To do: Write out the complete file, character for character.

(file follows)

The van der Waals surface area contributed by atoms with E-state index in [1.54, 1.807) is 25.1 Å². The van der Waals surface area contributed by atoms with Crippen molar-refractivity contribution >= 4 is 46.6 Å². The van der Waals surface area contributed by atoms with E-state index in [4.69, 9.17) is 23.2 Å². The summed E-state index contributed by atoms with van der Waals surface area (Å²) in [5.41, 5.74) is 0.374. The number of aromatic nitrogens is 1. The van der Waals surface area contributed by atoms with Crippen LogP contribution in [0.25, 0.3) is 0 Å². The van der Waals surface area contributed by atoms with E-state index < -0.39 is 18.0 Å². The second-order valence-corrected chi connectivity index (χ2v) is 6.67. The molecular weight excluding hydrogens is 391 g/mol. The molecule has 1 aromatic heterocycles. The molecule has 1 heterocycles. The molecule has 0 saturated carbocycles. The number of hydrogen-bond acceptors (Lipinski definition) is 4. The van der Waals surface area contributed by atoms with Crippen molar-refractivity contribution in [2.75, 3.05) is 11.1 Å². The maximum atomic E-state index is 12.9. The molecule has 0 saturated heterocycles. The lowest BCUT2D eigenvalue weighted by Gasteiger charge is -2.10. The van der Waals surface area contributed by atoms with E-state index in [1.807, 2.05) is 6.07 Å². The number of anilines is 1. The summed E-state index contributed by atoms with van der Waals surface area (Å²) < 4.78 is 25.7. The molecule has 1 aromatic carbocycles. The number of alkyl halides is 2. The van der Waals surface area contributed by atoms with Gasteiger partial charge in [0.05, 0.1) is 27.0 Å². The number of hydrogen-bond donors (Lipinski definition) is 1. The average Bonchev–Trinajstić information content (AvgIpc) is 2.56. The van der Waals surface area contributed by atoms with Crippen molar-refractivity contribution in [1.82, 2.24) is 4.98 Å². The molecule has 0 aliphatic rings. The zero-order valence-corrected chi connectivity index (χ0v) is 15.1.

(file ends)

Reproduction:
The van der Waals surface area contributed by atoms with E-state index in [1.54, 1.807) is 25.1 Å². The van der Waals surface area contributed by atoms with Crippen molar-refractivity contribution >= 4 is 46.6 Å². The van der Waals surface area contributed by atoms with E-state index in [4.69, 9.17) is 23.2 Å². The summed E-state index contributed by atoms with van der Waals surface area (Å²) in [5.41, 5.74) is 0.374. The number of aromatic nitrogens is 1. The van der Waals surface area contributed by atoms with Crippen LogP contribution in [0.25, 0.3) is 0 Å². The van der Waals surface area contributed by atoms with E-state index < -0.39 is 18.0 Å². The second-order valence-corrected chi connectivity index (χ2v) is 6.67. The molecular weight excluding hydrogens is 391 g/mol. The molecule has 1 aromatic heterocycles. The molecule has 1 heterocycles. The molecule has 0 saturated carbocycles. The number of hydrogen-bond acceptors (Lipinski definition) is 4. The van der Waals surface area contributed by atoms with Crippen molar-refractivity contribution in [2.75, 3.05) is 11.1 Å². The maximum atomic E-state index is 12.9. The molecule has 0 saturated heterocycles. The lowest BCUT2D eigenvalue weighted by Gasteiger charge is -2.10. The van der Waals surface area contributed by atoms with E-state index in [1.807, 2.05) is 6.07 Å². The number of anilines is 1. The summed E-state index contributed by atoms with van der Waals surface area (Å²) < 4.78 is 25.7. The molecule has 1 aromatic carbocycles. The number of alkyl halides is 2. The van der Waals surface area contributed by atoms with Gasteiger partial charge in [0.05, 0.1) is 27.0 Å². The number of hydrogen-bond donors (Lipinski definition) is 1. The average Bonchev–Trinajstić information content (AvgIpc) is 2.56. The van der Waals surface area contributed by atoms with Crippen molar-refractivity contribution in [1.82, 2.24) is 4.98 Å². The molecule has 0 aliphatic rings. The zero-order valence-corrected chi connectivity index (χ0v) is 15.1.